Daily Tax Report: State provides authoritative coverage of state and local tax developments across the 50 U.S. states and the District of Columbia, tracking legislative and regulatory updates,...
Bloomberg Tax regularly spotlights the insights of state and local tax (SALT) professionals at KPMG LLP. In this installment, Marianne Evans and Jackson Butler discuss state conformity to the Internal Revenue Code in the wake of federal tax reform.
By Marianne Evans and Jackson Butler
Marianne Evans is a senior manager, and Jackson Butler is an intern, in the State and Local Tax group of KPMG LLP’s Washington National Tax practice.
While the IRS and taxpayers grapple with implementing the changes to federal law included in the Tax Cuts and Jobs Act (H.R. 1), implementation of the changes at the state level may require additional consideration. Most states begin the computation of state taxable income with reference to federal taxable income. State conformity to federal taxable income, however, generally does not include conformity to tax rates. Further, states often tax income from foreign sources differently than federal. Therefore, the policy and practical reasons for adopting some of the federal changes may apply differently at the state level. As a result, many state legislatures are spending more time this year considering whether, or how much, to conform to the federal changes.
How states conform to the Internal Revenue Code (IRC) varies. Rolling conformity states automatically adopt changes to the IRC; the state must pass legislation to decouple. Fixed-date conformity states conform to the IRC as it exists on a certain date. For instance, if a state has a conformity date of January 1, 2017, the state would not automatically incorporate the changes in H.R. 1. Instead, the state legislature must pass legislation to incorporate post-conformity-date federal changes into its state tax code.
Currently, for corporate income tax purposes, approximately half the states use rolling conformity and half employ fixed-date conformity. Several fixed-date conformity states have updated their conformity to a date subsequent to the enactment of H.R. 1: Florida, Georgia, Michigan, South Dakota, Virginia, and West Virginia. However, several of these states specifically decouple from many tax reform provisions. For example, Virginia adopted only the changes that would affect federal taxable income for tax years beginning in 2017. Idaho adopted a conformity date prior to the enactment of H.R. 1, but nevertheless includes the repatriation provisions.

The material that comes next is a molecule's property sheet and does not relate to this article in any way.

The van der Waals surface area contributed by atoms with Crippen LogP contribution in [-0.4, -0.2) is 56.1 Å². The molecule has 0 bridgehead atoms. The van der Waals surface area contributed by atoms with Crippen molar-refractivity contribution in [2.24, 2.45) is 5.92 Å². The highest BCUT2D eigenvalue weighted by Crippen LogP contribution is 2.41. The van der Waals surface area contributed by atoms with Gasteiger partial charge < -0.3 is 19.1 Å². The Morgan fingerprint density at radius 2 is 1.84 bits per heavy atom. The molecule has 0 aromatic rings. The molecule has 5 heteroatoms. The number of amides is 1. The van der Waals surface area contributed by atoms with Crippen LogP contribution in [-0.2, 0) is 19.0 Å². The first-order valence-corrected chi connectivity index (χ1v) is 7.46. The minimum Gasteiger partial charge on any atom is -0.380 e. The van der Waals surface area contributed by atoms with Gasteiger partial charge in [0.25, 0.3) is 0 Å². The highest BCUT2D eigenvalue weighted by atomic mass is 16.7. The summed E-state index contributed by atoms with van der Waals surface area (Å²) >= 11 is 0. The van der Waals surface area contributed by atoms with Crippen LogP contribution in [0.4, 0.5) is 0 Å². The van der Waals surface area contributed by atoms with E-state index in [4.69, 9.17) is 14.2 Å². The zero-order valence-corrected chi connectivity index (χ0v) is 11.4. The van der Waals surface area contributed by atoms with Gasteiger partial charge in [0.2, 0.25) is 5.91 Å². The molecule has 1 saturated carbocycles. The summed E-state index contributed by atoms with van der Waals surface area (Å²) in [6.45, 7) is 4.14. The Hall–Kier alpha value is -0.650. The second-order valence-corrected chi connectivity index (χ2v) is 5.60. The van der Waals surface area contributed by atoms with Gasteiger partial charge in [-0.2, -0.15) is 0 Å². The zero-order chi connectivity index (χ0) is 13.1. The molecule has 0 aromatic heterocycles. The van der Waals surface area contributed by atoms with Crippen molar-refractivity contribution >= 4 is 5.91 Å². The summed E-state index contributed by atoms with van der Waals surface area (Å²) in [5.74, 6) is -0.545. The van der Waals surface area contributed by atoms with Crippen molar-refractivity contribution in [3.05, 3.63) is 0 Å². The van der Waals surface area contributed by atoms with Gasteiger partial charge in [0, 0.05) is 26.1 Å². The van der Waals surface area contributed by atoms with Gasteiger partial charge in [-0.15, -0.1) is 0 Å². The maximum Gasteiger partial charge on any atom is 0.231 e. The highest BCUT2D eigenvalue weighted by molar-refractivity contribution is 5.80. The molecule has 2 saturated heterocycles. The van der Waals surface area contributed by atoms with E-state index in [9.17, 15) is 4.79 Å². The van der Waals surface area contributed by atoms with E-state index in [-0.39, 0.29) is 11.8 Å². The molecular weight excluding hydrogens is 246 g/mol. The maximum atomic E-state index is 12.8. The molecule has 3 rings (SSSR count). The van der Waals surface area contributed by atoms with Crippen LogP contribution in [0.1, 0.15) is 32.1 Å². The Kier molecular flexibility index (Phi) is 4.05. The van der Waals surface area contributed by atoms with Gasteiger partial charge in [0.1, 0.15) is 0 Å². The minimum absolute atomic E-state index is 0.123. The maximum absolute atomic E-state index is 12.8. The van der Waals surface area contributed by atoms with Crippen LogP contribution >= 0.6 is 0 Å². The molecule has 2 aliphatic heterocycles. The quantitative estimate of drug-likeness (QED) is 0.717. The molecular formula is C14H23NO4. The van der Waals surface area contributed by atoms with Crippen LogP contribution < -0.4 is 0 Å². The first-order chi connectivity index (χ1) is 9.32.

A state’s views on how to conform with the tax reform provisions may evolve as more information is obtained regarding the effect of conformity. For example, Georgia’s original conformity legislation specifically excluded provisions affecting contributions to capital, interest expense, and the participation exemption under the repatriation provisions of I.R.C. §965(c). A month later, Georgia enacted a second bill to decouple from the GILTI provisions. Other states may be expected to address conformity through multiple bills so taxpayers and practitioners must be diligent in tracking the changes.
Care must be taken to determine the portions of H.R. 1, if any, that each state has adopted. Many states are still considering conformity legislation and it appears some may not enact legislation affecting 2017 returns until after the initial due date. State regulations interpreting such legislation may take months to finalize. Taxpayers should be mindful that there could be substantial uncertainty, which may complicate state compliance over the next several years. As such, tax practitioners should remain vigilant for state specific updates, as there will likely be significant legislation enacted and guidance issued over the next several weeks, months, and years.
The information in this article is not intended to be “written advice concerning one or more federal tax matters” subject to the requirements of section 10.37(a)(2) of Treasury Department Circular 230 because the content is issued for general informational purposes only. The information contained in this article is of a general nature and based on authorities that are subject to change. Applicability of the information to specific situations should be determined through consultation with your tax adviser. This article represents the views of the authors only, and does not necessarily represent the views or professional advice of KPMG LLP.
Copyright © 2018 Tax Management Inc. All Rights Reserved.
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